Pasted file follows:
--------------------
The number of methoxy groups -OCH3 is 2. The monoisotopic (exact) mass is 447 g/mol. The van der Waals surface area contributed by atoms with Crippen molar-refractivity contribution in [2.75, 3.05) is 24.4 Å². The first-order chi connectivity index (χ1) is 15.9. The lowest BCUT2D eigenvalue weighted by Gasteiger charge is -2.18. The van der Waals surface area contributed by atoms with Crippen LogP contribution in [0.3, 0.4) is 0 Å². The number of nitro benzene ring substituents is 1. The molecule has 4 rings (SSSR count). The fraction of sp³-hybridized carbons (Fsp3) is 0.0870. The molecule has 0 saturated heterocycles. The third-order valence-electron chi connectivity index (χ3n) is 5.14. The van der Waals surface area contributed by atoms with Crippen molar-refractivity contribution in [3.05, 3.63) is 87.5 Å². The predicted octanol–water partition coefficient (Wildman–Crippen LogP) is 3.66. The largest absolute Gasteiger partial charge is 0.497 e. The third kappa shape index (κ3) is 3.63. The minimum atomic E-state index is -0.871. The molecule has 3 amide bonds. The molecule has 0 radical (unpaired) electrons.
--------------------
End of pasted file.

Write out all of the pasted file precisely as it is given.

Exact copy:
The number of methoxy groups -OCH3 is 2. The monoisotopic (exact) mass is 447 g/mol. The van der Waals surface area contributed by atoms with Crippen molar-refractivity contribution in [2.75, 3.05) is 24.4 Å². The first-order chi connectivity index (χ1) is 15.9. The lowest BCUT2D eigenvalue weighted by Gasteiger charge is -2.18. The van der Waals surface area contributed by atoms with Crippen LogP contribution in [0.3, 0.4) is 0 Å². The number of nitro benzene ring substituents is 1. The molecule has 4 rings (SSSR count). The fraction of sp³-hybridized carbons (Fsp3) is 0.0870. The molecule has 0 saturated heterocycles. The third-order valence-electron chi connectivity index (χ3n) is 5.14. The van der Waals surface area contributed by atoms with Crippen molar-refractivity contribution in [3.05, 3.63) is 87.5 Å². The predicted octanol–water partition coefficient (Wildman–Crippen LogP) is 3.66. The largest absolute Gasteiger partial charge is 0.497 e. The third kappa shape index (κ3) is 3.63. The minimum atomic E-state index is -0.871. The molecule has 3 amide bonds. The molecule has 0 radical (unpaired) electrons.